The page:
Tony Ryall (National) to the Minister of Broadcasting Marion Hobbs:
Q: Since she now reports "some of my perceptions have changed", does she still have confidence in the Board of Television New Zealand?
A: I am confident that once changes have been made to the board we will be able to move forwards constructively.
Q: Tony Ryall (National): Can she give us an assurance that Rick Ellis will not receive a golden handshake and if not why not?
A: Mr Ryall full well knows as former Minister of SOE's that that is an operational matter.
Q: When will appointments be made to the board?
A: I would hope to be able to announce a new chair and one new member in the next two weeks. While I have had concerns about the Hawkesby fiasco, it would have been inappropriate for me to jump to conclusions before I was fully informed.
Q: Peter Dunne (United NZ): Has she got a job-description for new directors?
A: I have that in hand at the moment and will be seeking a skill balance on the board as per CCMAU procedure.
Steve Chadwick to the Minister of State Services Trevor Mallard:
Q: What issues led to the need for a ministerial review into WINZ?
A: Almost since its inception WINZ has been at the centre of controversy. There has been extravagance and lots of money spent on re-branding and other things. Including an expensive conference at Wairakei This government wants a culture change in the public service. Staff will be provided to run the review from inside the existing public service. The CEO was the protégé of Jenny Shipley and appointed by the State Services Commissioner and so it is appropriate to have someone else looking at it - i.e. Don Hunn.
Q: Simon Upton (National): Is this inquiry designed to find the CEO incompetent?
Tony Ryall to the Minister of Broadcasting Marion Hobbs:
Q: Why does she consider there is "no point in having Kiwi kids watching California 3162 or whatever it's called", yet Days of our Lives "was a good programme, nothing wrong with Days of our Lives"?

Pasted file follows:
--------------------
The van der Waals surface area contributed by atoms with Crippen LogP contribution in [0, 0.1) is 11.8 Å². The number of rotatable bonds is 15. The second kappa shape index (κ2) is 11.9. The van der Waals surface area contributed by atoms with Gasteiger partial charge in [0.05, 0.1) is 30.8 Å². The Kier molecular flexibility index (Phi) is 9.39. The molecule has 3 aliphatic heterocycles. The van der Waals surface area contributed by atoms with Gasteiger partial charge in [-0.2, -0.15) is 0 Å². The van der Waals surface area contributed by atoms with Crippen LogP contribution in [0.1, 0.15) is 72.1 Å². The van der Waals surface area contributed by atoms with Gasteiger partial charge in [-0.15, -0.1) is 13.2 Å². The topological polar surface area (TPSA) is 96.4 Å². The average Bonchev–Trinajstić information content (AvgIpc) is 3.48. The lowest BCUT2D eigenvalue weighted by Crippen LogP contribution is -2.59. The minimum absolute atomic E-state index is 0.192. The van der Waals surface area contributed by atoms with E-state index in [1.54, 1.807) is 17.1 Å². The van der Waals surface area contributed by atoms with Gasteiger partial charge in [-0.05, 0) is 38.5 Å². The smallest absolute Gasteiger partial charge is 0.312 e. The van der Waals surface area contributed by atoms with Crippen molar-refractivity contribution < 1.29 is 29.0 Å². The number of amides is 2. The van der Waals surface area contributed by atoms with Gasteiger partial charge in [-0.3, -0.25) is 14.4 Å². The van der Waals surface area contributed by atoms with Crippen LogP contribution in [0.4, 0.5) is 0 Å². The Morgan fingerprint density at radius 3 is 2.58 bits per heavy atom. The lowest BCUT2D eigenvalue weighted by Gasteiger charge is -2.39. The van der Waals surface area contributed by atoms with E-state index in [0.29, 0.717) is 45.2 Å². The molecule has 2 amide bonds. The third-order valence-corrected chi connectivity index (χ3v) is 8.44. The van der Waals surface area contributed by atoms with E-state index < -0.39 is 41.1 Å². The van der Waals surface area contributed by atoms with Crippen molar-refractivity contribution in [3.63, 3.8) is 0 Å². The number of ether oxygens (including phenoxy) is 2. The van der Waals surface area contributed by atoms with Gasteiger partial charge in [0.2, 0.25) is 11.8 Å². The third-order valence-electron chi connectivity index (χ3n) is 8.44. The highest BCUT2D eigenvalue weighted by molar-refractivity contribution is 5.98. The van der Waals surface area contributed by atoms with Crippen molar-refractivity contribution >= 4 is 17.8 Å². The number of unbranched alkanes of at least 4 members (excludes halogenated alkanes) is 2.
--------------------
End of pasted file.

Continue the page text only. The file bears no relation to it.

A: I think it is particularly important that our young people get quality TV to watch and my viewing habits from 25 years ago are not relevant.
Q: What is consistent in her comments on Days of Our Lives and the objective of quality programming that reflects New Zealand?
A: My viewing habits are not relevant.
Q: Sue Kedgley (Green) What is the timetable for introduction of a quota?
A: We would hope to have quotas in place by the end of the year.
Ian Ewen-Street (Green) to the Minister of Social Services and Employment Steve Maharey:
Q: Does he still stand by his statement of 13 January 2000 when he said "It's great to see that WINZ has got its systems performing better this year" in relation to student allowances and loans processing; if so, why?
A: I can't answer the question correctly as it is incorrectly addressed to allowances. We have worked hard to improve the allowances system and had the National Government followed students advice last year we would not have the problems we have now. The problems we are having now with the verification of study system are being worked on right now. A large number of things have been done already. Student service phone lines have been opened on Sundays. 60 new lines have been brought in, 125 new staff have been employed and computers will be staffed from 7am to 10pm daily. These systems are in place for all students who are seeking to enrol, including part time students. In relation to the student allowance processing I stand by a statement made on January 13th.
Dr Muriel Newman (ACT) to the Minister of Women's Affairs Laila Harre:
Q: Is she satisfied with the level of Government assistance to the National Collective of Independent Women's Refuges and will this assistance be sustained or improved?
A: $3.6 million is currently provided to women's refuges though the National Collective. I understand this contract is not under review. Recently in partnership workshops there was an intention indicated to extend services.
Q: Muriel Newman (ACT) Will she ensure that Women's Refuges do not lose the $100,000 savings they have made on their ACC premiums?